“Everything is awesome!” Or so goes The Lego Movie’s slogan, but Ai Weiwei is finding that’s not quite the case. In September, the Chinese artist was told that the toy company couldn’t fill his bulk order for plastic bricks—intended for use on a series of portraits of political dissidents to be exhibited at the National Gallery of Victoria in Melbourne—because “they cannot approve the use of Legos for political works.” Characterizing the corporation’s actions as “an act of censorship and discrimination,” he noted on Instagram this week that “a British firm formally announced that it will open a new Legoland in Shanghai as one of the many deals of the U.K.-China ‘Golden Era.’” But fear not: Ai will likely have all the Legos he’ll need. Thanks to the hashtag #legosforweiwei, the artist has been inundated with messages from supporters wanting to donate Legos to his cause.
- Mark Bradford, known for multimedia works that combine painting and collage, has been commissioned to create his most massive work yet, for the Hirshorn Museum’s Inner Circles gallery. The first artwork to fill the space in its entirety, the site-specific “circular fresco” could represent a power move by director Melissa Chiu, who has been criticized for her not-so-site-specific plans to hold the DC museum’s annual gala in New York. This site-specificity, as well as its identity as a fresco, also lends a new level of complexity to Carolina Miranda’s comment that Bradford’s works “channel urban landscapes that have been constructed and obliterated, only to be constructed and obliterated again.”
- “I was committed to helping make this film happen in any way I could,” says Addis Ababa–born artist Julie Mehretu of selling her art to finance and produce the film Difret, which tells the the true story of a 14-year-old Ethiopian girl who fights the tradition of marriage-by-abduction. Mehretu describes the film’s creative team as being among the new African modernists, who have greatly inspired her own work. The artist has since been passionately helping the film reach the widest possible audience, a mission in line with her desire to participate directly in political action.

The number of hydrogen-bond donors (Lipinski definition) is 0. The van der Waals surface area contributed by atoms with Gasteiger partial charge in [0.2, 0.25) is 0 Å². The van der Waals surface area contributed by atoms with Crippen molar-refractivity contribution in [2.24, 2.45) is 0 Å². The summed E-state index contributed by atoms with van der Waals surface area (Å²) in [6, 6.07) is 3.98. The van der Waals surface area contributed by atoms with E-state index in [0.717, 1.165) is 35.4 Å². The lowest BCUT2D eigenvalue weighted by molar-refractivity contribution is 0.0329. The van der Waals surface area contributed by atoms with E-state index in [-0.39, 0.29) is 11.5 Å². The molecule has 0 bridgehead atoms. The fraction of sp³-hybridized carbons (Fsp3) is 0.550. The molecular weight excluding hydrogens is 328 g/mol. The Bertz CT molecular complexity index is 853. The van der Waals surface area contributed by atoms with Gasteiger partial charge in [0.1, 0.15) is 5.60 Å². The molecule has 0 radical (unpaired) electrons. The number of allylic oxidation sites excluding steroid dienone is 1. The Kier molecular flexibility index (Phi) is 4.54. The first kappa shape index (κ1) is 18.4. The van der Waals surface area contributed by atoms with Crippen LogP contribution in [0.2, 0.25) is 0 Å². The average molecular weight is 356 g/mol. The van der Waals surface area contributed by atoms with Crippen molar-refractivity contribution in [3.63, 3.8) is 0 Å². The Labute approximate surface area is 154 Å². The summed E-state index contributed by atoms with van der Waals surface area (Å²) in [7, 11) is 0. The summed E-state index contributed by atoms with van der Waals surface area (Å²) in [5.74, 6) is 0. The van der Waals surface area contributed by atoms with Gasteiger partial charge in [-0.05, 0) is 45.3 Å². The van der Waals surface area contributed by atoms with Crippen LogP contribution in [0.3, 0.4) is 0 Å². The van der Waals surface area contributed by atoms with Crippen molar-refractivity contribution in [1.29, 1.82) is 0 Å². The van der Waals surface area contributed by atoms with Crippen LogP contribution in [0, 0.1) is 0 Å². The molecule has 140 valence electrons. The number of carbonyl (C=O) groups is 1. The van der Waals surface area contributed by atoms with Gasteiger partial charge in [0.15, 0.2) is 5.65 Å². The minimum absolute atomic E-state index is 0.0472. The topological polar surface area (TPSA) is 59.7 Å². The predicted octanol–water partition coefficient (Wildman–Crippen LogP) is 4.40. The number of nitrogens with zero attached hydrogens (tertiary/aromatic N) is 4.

- In his millennial work, Frank Stella’s signature, vibrant color palate takes a new turn. “His solo show at Bernard Jacobson is an example of the artist’s masterful ability to continuously challenge the medium of painting,” writes Jeppe Ugelvig. Ideas about both the past and perhaps the future lead to one of these works’ greatest successes–that they seem to defy being situated temporally. Ulvig notes that many of the works recall the past. Several are named after famous Turkish archeological sites, and themselves “resemble excavation sites, with what looks like unusual artifacts half-embeddedd into silvery slabs like remnants of past civilizations uncovered from the soil.” Simultaneously, Ulvig says that the works are “prophetic at times, recalling the scrolling aesthetics of Tumblr, for example, but pre-dating the platform’s rise to popularity by nearly a decade.”
- “The days of museums hoarding information are over.” Now more than ever, “an audience-focused fusion of programming and communications” is a popular solution to balancing the numerous roles of museums, from preservation to research to public events. This trend represents a shift from the “monastery” to the “public square” model for museums, as described by Vasif Kortun, director of research and programs at SALT. This shift is leading the museums of today to more closely resemble “spaces for ideas” than “temples of knowledge,” like the museums of the past.
- For his first major installation since his wife Jeanne-Claude’s death in 2009, Christo will place “200,000 floatable cubes covered in glittering, dahlia-yellow fabric fashioned from tightly woven nylon” on the surface of Italy’s Lake Iseo for 16 days next June. Visitors will be able to walk on The Floating Piers, which the artist says promises to “be very sexy, a bit like walking on a water bed.”
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